So, because my site is ranked above yours, people searching for "how to create widgets" on Google typically click on my site first. But, more often that not, people are not satisfied with my explanation of how to create widgets. So, they hit the Back button on the browser, return to the search results page, and click on your site below mine. On your site, they find the answers they're looking for, and their search ends. This pattern of people clicking on my site first, backing out and then going to your site for the same "how to create widgets" search continues, day after day.

Are you saying that Google does not take notice that people are routinely going to your site after mine, and that this behaviour will not eventually change the ranking order of our sites?
5:57 pm on Sept 12, 2017 (gmt 0)

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@Cralamarre I am pretty sure google does use that data, at least 1) it seems like a good idea and 2) the data is probably easily accessible and 3) it is likely to result in happier surfers!
6:05 pm on Sept 12, 2017 (gmt 0)

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@Cralamarre
Let me step in for Martinibuster

Are you saying that Google doesn't take notice that people are routinely going to your site after mine, and that this behaviour will not eventually change the ranking order of our sites?

Yes

But the real issue is not that, it is in how you frame your example.
For arguments sake, we'll say that my site is currently ranked #1 in the Google SERPs and yours is ranked #2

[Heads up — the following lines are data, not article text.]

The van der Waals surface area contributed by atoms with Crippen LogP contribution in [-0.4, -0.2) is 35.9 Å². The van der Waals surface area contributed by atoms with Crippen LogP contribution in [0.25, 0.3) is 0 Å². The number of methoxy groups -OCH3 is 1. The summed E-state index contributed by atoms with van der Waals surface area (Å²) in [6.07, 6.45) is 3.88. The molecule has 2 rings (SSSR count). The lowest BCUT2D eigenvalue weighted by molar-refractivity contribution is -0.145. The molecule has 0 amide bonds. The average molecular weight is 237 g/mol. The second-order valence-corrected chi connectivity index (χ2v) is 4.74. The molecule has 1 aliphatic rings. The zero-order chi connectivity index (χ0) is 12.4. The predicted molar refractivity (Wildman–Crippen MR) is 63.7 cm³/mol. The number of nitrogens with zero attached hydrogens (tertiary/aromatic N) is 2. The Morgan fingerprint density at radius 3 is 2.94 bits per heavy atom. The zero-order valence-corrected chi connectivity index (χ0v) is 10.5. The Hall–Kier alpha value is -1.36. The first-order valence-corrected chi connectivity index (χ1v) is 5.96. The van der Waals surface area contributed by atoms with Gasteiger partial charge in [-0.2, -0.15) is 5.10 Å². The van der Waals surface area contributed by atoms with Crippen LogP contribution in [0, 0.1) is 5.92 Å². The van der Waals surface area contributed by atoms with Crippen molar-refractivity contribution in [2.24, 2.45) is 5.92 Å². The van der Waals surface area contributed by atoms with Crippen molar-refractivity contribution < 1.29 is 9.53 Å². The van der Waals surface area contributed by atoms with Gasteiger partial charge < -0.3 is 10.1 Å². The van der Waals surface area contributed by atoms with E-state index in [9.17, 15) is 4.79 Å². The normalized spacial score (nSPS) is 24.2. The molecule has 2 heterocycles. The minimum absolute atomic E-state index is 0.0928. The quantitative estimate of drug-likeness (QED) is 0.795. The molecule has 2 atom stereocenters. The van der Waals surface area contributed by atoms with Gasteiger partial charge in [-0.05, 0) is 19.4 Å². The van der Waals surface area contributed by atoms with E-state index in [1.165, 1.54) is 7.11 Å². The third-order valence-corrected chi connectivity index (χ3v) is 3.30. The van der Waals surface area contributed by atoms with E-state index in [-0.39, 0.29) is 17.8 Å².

To really get what Martinibuster is saying we need to switch paradigms from a world where websites are naively ranked from #1 to infinity, to a world where search results are matched to the user, and the user's intention. Many sites can rank number one for any keyword. Google is using all kinds of information, from browsing history, geo-location, time of day, seasonality etc.. as factors for ranking. Even if, pogo sticking were used as a signal, it would only be one of many, in some situations it may count for much in others in may not be considered.

I often check the keywords report in search analytics in GSC. I click on the link next to the keyword to see the serp for the keyword. Say the report says I rank #12. When I click, my site is not #12, not #10, not on page 1, not on page 3, it is nowhere to be found. I then check the next keyword, and I find my site. Both keywords are statistically the same but for some reason the site shows for one but not the other. Is the report wrong? Or are the other factors at play?